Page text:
Associate Professor of Graphic Design
Mark Franz is an Associate Professor in the School of Art + Design. He also serves as the Chair of the area of Graphic Design. He received a M.F.A. in Art & Technology from the School of the Art Institute of Chicago and a M.A. in Electronic Art & Animation from Ball State University. His exhibitions and primary research projects involve the creation of interactive installations that reflect on issues of violence, dislocation, and other social constructions important in contemporary cultures. Recently this work has been exhibited as part of the PhxArtcade in conjunction with The Smithsonian American Art Museum’s Art of Video Games presented by the Phoenix Art Museum in Phoenix, AZ, as well as at TriTriangle’s Magic Mansion Offline exhibit in Chicago, IL and is featured in Strangest Thing: An Introduction to Electronic Art Through the Teaching of Jacques Lacan, by David Bard-Schwarz. This work explores the boundaries between visual art, interaction design, and serious games. The foundations of graphic design, especially regarding considerations concerning form and the composition of formal elements, play an essential role in this practice, as time-based elements, interaction, and sound, take this work in new directions.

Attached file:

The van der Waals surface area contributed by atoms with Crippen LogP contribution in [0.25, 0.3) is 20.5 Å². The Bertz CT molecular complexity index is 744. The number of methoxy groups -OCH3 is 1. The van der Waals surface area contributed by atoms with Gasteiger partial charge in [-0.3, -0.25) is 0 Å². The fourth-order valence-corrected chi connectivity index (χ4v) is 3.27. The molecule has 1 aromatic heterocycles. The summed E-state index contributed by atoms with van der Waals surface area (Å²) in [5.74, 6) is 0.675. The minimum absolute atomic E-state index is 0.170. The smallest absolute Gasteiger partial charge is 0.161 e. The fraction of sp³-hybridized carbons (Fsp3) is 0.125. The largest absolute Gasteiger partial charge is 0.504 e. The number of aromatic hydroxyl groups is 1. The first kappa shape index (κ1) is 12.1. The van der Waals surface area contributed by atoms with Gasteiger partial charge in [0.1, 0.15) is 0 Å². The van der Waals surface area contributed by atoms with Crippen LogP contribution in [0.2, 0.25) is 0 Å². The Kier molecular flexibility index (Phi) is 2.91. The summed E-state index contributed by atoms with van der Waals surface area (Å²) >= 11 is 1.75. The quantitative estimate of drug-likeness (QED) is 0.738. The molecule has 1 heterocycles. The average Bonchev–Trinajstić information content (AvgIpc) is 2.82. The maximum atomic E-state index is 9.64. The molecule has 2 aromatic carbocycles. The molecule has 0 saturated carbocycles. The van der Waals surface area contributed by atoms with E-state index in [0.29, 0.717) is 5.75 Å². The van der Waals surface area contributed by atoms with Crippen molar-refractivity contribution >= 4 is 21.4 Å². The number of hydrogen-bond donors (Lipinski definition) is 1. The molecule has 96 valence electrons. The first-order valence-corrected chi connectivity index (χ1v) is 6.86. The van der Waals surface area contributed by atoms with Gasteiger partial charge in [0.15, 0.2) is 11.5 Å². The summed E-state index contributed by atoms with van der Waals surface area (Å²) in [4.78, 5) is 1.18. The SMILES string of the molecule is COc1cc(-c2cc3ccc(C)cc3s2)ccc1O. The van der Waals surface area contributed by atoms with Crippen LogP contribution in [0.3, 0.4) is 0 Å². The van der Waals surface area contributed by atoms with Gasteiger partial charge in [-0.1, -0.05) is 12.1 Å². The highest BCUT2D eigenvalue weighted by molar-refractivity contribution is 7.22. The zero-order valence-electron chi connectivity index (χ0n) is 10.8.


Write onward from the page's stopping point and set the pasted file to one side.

Franz’s secondary research involves creating custom hardware and software for audiovisual performance and installation, and references the art historical current of visual music commonly discussed as part of animation history. This work has been exhibited at Pixelerations at the Rhode Island School of Design and Brown University in Providence, RI, the Gene Siskel Film Center in Chicago, IL and the Society for Literature Science and the Arts conference in Milwaukee, WI. This work extends the tradition of visual music by challenging technological conventions and experimenting with synesthetic responses to objects, imagery, and sounds. These projects have often been collaborative. By learning from, observing, and working with other new media artists, this work has provided an opportunity to create complex projects that draw from various practices and technologies.